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Family, friends and teammates of Tariq are honouring his memory and his values with the Tariq Rafi Prize, which recognizes strength, courage and perseverance in a Trent University rugby player.

The fundraising effort has already passed its first important milestone. The initial $25,000 goal was met in time for the first $1,000 award to be presented at the Trent Athletic Banquet in March, 2016. Please see below for details about Charlie Tremblay, our first Prize recipient.

It will then be awarded in subsequent years at the annual Trent Rugby Banquet. Our next fundraising goal is to reach $50,000 so that this becomes a $2,000 award for future recipients. Tariq was the kind of guy who would do anything for a friend, and this award is a great way for all of us to do something special to show what he meant to us.

With your donation, the award will help a student and rugby player who exemplifies Tariq’s qualities.


Strength

Strength itself is not that uncommon a quality, but the ability to give strength to others is a rare and precious gift. Tariq’s teammates elevated their performance because he raised their spirits. Friends were happier and more hopeful, because he generously shared his sunny disposition. Family felt blessed, knowing that to be worthy of Tariq’s love made them special and strong, too. He left too soon, but his strength lives on in others.

Courage

Courage characterized Tariq’s play on the rugby pitch, but it was in life that he put that courage to good and practical use. He supported students as a Trent don, and after graduating, built a business that gave a livelihood to others. He created a family, a home and a life that made life better for those with the good fortune to share his neighbourhood. His courage allowed him to face his final challenge with grace and dignity – seizing every moment of life, love and friendship in this world.

Perseverance

Perseverance means you play until the final whistle blows. Tariq would never quit on the team. He would never quit on a friend, or quit kidding a friend, when the occasion called for it. For Tariq, the final whistle blew on May 31, 2015. He had faced illness and death with a fierce and renewed determination to love his family for as long as he could, share his friendship as much as he could, and to leave the world thinking of others, as only he could.

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We’re well on our way to our final goal of $50,000, thanks to the generosity of these donors:

Khalil Ajram
Greg Alfred
Alan M. Barber
Andrea L. Boassaly
Tonie Chaltas
Gene Chartier
Chatterjee-Kisson Family
Andrew W. Clendinneng
Dena Coward
Roderick S. Cumming
Dizzy Friends of Tariq
Jeane C. Elder
Kevin Elder
Tenio Evangelista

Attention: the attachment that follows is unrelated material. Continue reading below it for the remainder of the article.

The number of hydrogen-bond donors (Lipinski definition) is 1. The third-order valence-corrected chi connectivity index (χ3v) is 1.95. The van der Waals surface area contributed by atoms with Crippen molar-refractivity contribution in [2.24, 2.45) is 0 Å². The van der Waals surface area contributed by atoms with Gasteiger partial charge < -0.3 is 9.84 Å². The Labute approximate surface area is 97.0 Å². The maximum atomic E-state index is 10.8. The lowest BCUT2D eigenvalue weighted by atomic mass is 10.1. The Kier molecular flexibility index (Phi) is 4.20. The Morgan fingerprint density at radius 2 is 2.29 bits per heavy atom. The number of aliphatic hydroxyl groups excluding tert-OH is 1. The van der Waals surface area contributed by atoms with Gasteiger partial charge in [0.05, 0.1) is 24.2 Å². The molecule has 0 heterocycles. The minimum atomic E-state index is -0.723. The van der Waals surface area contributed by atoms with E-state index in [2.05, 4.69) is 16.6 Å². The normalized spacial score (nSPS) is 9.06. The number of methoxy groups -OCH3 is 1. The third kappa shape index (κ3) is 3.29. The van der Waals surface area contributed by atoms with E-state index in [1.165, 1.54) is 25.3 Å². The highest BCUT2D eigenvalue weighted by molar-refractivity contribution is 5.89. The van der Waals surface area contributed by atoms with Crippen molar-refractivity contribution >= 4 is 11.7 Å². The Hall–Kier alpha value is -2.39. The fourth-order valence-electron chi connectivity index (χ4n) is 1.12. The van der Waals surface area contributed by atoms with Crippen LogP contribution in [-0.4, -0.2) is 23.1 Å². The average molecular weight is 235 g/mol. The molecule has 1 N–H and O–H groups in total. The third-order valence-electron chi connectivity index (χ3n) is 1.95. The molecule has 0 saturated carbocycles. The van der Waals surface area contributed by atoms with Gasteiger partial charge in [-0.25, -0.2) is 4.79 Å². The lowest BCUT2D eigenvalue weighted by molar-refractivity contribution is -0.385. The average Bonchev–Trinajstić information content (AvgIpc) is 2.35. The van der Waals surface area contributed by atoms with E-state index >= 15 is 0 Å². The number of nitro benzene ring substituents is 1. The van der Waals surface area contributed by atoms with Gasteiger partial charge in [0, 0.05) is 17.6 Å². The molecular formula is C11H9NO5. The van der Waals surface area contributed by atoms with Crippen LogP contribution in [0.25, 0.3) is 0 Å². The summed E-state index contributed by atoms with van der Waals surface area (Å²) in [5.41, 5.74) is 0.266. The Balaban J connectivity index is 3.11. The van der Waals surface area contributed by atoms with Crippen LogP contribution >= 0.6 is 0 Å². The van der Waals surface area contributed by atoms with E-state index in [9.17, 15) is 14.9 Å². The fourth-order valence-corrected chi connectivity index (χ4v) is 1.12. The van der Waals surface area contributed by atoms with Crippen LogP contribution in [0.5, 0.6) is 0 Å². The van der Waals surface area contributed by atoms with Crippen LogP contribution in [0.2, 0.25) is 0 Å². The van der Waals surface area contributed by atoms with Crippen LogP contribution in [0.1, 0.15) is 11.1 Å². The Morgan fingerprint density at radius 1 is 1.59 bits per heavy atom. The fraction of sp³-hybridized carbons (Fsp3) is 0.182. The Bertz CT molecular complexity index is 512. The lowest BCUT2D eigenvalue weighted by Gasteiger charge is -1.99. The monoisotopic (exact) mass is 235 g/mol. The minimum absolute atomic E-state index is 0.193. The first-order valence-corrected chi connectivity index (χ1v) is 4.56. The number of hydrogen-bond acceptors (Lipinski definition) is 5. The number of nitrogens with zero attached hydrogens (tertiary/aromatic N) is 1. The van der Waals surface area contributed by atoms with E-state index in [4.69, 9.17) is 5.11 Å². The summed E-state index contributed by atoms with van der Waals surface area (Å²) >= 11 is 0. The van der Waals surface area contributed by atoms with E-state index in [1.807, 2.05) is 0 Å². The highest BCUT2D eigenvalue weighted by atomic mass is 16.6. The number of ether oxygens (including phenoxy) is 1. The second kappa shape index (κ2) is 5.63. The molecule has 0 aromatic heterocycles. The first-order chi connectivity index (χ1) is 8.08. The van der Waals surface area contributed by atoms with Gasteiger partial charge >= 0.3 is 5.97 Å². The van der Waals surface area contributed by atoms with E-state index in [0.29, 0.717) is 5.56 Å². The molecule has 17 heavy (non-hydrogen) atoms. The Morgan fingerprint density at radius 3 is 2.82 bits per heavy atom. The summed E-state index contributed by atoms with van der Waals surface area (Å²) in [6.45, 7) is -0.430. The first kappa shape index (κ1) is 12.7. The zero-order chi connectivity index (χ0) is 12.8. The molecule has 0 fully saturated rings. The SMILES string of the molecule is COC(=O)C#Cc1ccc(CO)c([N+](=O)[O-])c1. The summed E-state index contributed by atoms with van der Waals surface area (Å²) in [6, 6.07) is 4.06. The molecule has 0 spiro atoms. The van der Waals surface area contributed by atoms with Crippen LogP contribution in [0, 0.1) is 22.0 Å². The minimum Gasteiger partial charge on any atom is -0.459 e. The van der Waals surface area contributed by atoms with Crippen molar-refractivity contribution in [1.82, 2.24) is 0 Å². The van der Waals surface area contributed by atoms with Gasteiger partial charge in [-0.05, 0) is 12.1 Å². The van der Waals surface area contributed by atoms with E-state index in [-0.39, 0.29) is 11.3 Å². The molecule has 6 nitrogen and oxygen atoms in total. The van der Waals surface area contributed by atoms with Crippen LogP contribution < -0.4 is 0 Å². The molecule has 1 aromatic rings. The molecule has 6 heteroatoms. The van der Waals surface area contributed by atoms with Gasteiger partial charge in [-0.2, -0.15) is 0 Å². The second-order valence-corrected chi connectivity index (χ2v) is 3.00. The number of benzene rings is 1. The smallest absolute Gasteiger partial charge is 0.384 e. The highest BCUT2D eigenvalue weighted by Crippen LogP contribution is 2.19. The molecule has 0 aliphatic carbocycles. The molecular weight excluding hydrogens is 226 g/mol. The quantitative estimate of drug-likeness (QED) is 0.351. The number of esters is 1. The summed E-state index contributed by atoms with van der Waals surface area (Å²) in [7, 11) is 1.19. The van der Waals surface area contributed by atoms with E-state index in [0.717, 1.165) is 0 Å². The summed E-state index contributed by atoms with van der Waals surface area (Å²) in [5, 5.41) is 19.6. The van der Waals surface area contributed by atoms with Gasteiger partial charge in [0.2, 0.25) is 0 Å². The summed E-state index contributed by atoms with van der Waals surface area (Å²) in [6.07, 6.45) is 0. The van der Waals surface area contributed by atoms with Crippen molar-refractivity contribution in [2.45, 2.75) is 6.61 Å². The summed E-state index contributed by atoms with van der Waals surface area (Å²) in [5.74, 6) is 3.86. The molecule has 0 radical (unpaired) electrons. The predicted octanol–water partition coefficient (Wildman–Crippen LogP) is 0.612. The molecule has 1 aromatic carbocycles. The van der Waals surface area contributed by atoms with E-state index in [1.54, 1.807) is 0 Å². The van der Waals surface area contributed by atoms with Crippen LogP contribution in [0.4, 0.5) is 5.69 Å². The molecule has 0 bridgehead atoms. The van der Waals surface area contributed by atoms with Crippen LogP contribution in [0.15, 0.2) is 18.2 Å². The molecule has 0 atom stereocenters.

Maureen Gallagher
Jane Gerbasi
Bill Gerbasi
Doug R. Graham
Ruth Hawkins
Katherine Henderson
David and Kathie Hetherington
Randy Hodge
Shelly Jamieson
Rachel Kampus

David Knight
Patrick Liuzzo
Anthony Liuzzo
Ian Mackay
Elizabeth E. McCarney
Mark McLaughlin
Matthew C. Miller
Chris Morley
Jennifer Morris
John O’Sullivan
David & Shelley Peterson Foundation
Vince Quattrocchi
Saad Rafi
Rafi Old Boys
Bohodar Rubashewsky
Andrew Seely
Mustafa Siddiqi
Patricia Sorbara
Stephen Vail
Jerry Valgora
David Ward
Scott White
Gordon Wilson
Judith Wright


There’s still more work to do. With your donation, the Prize can help a student and rugby player who exemplifies Tariq’s qualities. Please consider making your gift today. All gifts in memory of this remarkable teammate, husband, father, brother and friend are tax deductible.


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 Strong Start: First Rafi Prize Recipient Determined On the Field, In Life

Charlie Tremblay knew he’d be getting up on stage for the Trent University Athletic Banquet. Not that he’s cocky, but he was one of the two emcees. So, while he expected to be introducing award recipients, it was a surprise to hear his own name called – as the first-ever recipient of the Tariq Rafi prize.

Charlie’s coaches and teammates saw in him the strength, courage and perseverance that Tariq had shown on the field and in life. “I have never been the best athlete. Never the huge hitter or the biggest guy, but this allowed me to adapt to excel in other aspects like communication, skill and knowledge of the game.”

Teammates remember Tariq as someone who loved the sport of rugby, not only for the thrill of competition, which he relished, but for the friendships, which he cherished and maintained throughout life. Charlie appreciates those broader benefits of the game, as well. “There is a community that comes with rugby and a culture that drives it. As most people know, the brutish nature of the game does not reflect the kind of people that participate. It’s about community members making people better, not just at sport but in life, and that is what I love.”

With plans to become a teacher, Charlie has expressed sincere appreciation for the modest financial help that the Tariq Rafi Prize provides. In addition to meeting the financial challenge of attending post-secondary education, Charlie lives with dyslexia in meeting his academic requirements. He now aspires to become a teacher. “A loving family helps me where they can, as I am the first in my family to go to university. Every year there is something new to overcome and I look forward to returning to Trent this fall,” says Charlie.


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